Colton Hills Community School has become the first secondary school in Wolverhampton to be recognised nationally as a School of Sanctuary.

The school received the accolade from the national City of Sanctuary movement after showing that it is an inclusive school which extends a warm welcome to everyone, and that students, staff and the wider school community understand what it means to be seeking sanctuary.

A School of Sanctuary is one that is committed to being a safe and welcoming place for all, especially those seeking sanctuary. This could be people whose lives were in danger in their own country, who have troubles at home in this country or in the local community, or are just looking for a space of safety. 

It is also a school which extends a warm welcome to everyone as equal, valued members of the school community. 

Colton Hills had to demonstrate how it strives to be totally inclusive and provide support and safety for all who need it and when they need it. Its submission focused on the school's core values of equality and respect and its work to ensure students have a world view which enables them to recognise that everyone needs to have a place of safety at times in their lives, and that students may need that sanctuary for a wide range of reasons.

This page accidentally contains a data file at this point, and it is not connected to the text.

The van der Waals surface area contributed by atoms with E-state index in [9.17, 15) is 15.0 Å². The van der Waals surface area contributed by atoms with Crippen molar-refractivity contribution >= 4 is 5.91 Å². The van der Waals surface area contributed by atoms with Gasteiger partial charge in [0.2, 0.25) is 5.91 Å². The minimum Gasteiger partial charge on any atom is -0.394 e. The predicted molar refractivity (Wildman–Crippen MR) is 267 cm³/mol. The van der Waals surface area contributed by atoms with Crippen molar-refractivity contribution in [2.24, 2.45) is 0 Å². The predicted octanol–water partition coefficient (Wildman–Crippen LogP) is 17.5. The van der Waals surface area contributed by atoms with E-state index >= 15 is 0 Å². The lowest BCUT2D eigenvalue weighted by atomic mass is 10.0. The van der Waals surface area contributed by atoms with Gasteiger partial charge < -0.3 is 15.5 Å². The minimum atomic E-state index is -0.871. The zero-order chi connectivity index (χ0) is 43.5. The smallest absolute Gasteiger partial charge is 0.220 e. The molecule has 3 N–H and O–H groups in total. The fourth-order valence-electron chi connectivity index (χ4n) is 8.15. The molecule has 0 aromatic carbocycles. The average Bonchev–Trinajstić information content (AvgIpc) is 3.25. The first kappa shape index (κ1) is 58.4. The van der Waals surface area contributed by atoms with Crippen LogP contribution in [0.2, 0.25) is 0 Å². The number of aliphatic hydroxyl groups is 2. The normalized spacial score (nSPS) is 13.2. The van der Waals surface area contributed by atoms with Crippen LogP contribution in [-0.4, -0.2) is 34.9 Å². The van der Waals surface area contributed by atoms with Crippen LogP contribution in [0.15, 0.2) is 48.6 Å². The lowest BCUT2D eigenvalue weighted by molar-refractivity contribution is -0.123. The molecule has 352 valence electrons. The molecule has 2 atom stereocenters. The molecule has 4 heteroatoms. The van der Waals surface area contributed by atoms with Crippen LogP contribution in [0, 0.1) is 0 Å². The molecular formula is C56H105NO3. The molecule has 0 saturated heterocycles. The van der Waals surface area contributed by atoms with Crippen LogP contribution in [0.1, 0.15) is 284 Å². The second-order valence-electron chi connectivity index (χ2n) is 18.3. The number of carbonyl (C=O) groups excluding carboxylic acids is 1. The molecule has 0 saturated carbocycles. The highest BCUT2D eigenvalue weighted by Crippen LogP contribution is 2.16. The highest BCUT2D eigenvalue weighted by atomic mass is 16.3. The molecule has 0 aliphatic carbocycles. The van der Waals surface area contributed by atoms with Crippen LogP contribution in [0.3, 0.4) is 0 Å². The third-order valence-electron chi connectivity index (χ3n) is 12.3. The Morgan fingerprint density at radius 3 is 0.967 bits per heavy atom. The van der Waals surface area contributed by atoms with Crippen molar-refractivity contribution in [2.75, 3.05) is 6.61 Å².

Headteacher Alberto Otero said: “We are delighted to become a School of Sanctuary, which recognises the inclusivity of our school at a time when so many young people are facing major challenges and hardships in their lives. 

“Our students know that when they are at Colton Hills they will be welcome and have a place of safety and sanctuary.”

The school received Sanctuary status at a special event attended by Dr Rev Inderjit Bhogal OBE, Founder and President of City of Sanctuary. He spoke to Year 7 and 8 students about the principles of City of Sanctuary and School of Sanctuary, and encouraged the students to ask themselves ‘Who is hurting the most in society?’ and to help those people.

Colton Hills is now Wolverhampton's fifth School of Sanctuary, joining West Park, Dunstall Hill, Bantock and St Luke’s primary schools. 

Meredith Teasdale, the City of Wolverhampton Council’s Director of Education, said: "We are delighted that Colton Hills has become Wolverhampton’s fifth School of Sanctuary, and the first secondary school to receive the status.

"The school sets an example for others to follow and I congratulate the staff and pupils for their achievements – and I hope that other schools in our city will be inspired to apply for this status.”

The Schools of Sanctuary programme is part of the City of Sanctuary Network, a movement spread throughout the United Kingdom and Republic of Ireland, committed to building a culture of hospitality and welcome, especially for refugees seeking sanctuary from war and persecution. For more information, please visit City of Sanctuary.

For more details about becoming a School of Sanctuary, please email